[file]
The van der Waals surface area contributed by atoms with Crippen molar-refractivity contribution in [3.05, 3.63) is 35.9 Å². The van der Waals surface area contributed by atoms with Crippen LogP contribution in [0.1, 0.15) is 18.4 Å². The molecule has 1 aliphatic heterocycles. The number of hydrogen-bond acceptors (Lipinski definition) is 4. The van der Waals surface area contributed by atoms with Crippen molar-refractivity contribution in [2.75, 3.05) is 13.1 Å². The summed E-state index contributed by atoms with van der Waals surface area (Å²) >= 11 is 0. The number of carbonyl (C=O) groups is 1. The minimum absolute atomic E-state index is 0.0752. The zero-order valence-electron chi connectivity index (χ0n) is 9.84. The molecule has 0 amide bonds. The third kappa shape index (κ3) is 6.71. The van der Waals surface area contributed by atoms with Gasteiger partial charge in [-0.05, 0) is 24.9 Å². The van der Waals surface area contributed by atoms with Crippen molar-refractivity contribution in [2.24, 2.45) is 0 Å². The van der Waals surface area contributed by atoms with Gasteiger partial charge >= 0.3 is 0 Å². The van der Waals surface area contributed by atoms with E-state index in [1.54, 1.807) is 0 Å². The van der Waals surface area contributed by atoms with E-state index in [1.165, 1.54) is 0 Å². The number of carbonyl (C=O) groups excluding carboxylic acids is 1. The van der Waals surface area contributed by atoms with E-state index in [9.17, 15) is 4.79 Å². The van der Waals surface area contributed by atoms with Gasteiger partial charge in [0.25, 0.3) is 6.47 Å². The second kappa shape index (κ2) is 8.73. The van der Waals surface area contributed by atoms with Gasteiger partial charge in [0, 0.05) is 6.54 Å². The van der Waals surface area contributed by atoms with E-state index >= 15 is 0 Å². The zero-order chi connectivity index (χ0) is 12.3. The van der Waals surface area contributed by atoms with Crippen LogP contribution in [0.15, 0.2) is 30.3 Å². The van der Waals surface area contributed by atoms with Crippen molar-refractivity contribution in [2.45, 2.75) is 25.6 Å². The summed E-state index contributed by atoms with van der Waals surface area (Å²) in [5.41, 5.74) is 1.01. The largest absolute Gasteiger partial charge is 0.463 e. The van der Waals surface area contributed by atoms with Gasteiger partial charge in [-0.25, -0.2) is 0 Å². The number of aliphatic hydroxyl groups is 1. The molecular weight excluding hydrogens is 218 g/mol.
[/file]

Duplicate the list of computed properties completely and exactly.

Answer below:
The van der Waals surface area contributed by atoms with Crippen molar-refractivity contribution in [3.05, 3.63) is 35.9 Å². The van der Waals surface area contributed by atoms with Crippen LogP contribution in [0.1, 0.15) is 18.4 Å². The molecule has 1 aliphatic heterocycles. The number of hydrogen-bond acceptors (Lipinski definition) is 4. The van der Waals surface area contributed by atoms with Crippen molar-refractivity contribution in [2.75, 3.05) is 13.1 Å². The summed E-state index contributed by atoms with van der Waals surface area (Å²) >= 11 is 0. The number of carbonyl (C=O) groups is 1. The minimum absolute atomic E-state index is 0.0752. The zero-order valence-electron chi connectivity index (χ0n) is 9.84. The molecule has 0 amide bonds. The third kappa shape index (κ3) is 6.71. The van der Waals surface area contributed by atoms with Gasteiger partial charge in [-0.05, 0) is 24.9 Å². The van der Waals surface area contributed by atoms with Crippen molar-refractivity contribution in [2.24, 2.45) is 0 Å². The van der Waals surface area contributed by atoms with Gasteiger partial charge >= 0.3 is 0 Å². The van der Waals surface area contributed by atoms with E-state index in [1.54, 1.807) is 0 Å². The van der Waals surface area contributed by atoms with E-state index in [1.165, 1.54) is 0 Å². The number of carbonyl (C=O) groups excluding carboxylic acids is 1. The van der Waals surface area contributed by atoms with E-state index in [9.17, 15) is 4.79 Å². The van der Waals surface area contributed by atoms with Gasteiger partial charge in [0.25, 0.3) is 6.47 Å². The second kappa shape index (κ2) is 8.73. The van der Waals surface area contributed by atoms with Gasteiger partial charge in [0, 0.05) is 6.54 Å². The van der Waals surface area contributed by atoms with E-state index >= 15 is 0 Å². The zero-order chi connectivity index (χ0) is 12.3. The van der Waals surface area contributed by atoms with Crippen LogP contribution in [0.15, 0.2) is 30.3 Å². The van der Waals surface area contributed by atoms with Crippen molar-refractivity contribution in [2.45, 2.75) is 25.6 Å². The summed E-state index contributed by atoms with van der Waals surface area (Å²) in [5.41, 5.74) is 1.01. The largest absolute Gasteiger partial charge is 0.463 e. The van der Waals surface area contributed by atoms with Gasteiger partial charge in [-0.25, -0.2) is 0 Å². The number of aliphatic hydroxyl groups is 1. The molecular weight excluding hydrogens is 218 g/mol.